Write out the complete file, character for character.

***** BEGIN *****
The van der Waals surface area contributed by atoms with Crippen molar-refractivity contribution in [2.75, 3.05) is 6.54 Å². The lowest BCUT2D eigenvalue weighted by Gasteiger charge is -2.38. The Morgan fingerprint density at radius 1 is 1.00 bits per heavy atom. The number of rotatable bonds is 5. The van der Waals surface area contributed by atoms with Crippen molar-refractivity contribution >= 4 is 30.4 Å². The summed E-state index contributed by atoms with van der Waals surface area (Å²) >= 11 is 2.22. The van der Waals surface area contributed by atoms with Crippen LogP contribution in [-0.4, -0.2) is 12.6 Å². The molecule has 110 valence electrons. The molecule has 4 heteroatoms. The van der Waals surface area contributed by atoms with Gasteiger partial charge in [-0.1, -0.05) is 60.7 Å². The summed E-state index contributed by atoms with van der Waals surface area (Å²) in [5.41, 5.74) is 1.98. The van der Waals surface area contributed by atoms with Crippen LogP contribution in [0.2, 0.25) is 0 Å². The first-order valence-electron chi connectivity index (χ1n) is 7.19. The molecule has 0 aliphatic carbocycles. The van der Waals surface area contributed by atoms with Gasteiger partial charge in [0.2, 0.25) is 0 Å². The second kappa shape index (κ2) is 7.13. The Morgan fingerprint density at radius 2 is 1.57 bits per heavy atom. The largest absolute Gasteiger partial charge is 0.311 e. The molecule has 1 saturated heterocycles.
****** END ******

The van der Waals surface area contributed by atoms with Crippen molar-refractivity contribution in [2.75, 3.05) is 6.54 Å². The lowest BCUT2D eigenvalue weighted by Gasteiger charge is -2.38. The Morgan fingerprint density at radius 1 is 1.00 bits per heavy atom. The number of rotatable bonds is 5. The van der Waals surface area contributed by atoms with Crippen molar-refractivity contribution >= 4 is 30.4 Å². The summed E-state index contributed by atoms with van der Waals surface area (Å²) >= 11 is 2.22. The van der Waals surface area contributed by atoms with Crippen LogP contribution in [-0.4, -0.2) is 12.6 Å². The molecule has 110 valence electrons. The molecule has 4 heteroatoms. The van der Waals surface area contributed by atoms with Gasteiger partial charge in [-0.1, -0.05) is 60.7 Å². The summed E-state index contributed by atoms with van der Waals surface area (Å²) in [5.41, 5.74) is 1.98. The van der Waals surface area contributed by atoms with Crippen LogP contribution in [0.2, 0.25) is 0 Å². The first-order valence-electron chi connectivity index (χ1n) is 7.19. The molecule has 0 aliphatic carbocycles. The van der Waals surface area contributed by atoms with Gasteiger partial charge in [0.2, 0.25) is 0 Å². The second kappa shape index (κ2) is 7.13. The Morgan fingerprint density at radius 2 is 1.57 bits per heavy atom. The largest absolute Gasteiger partial charge is 0.311 e. The molecule has 1 saturated heterocycles.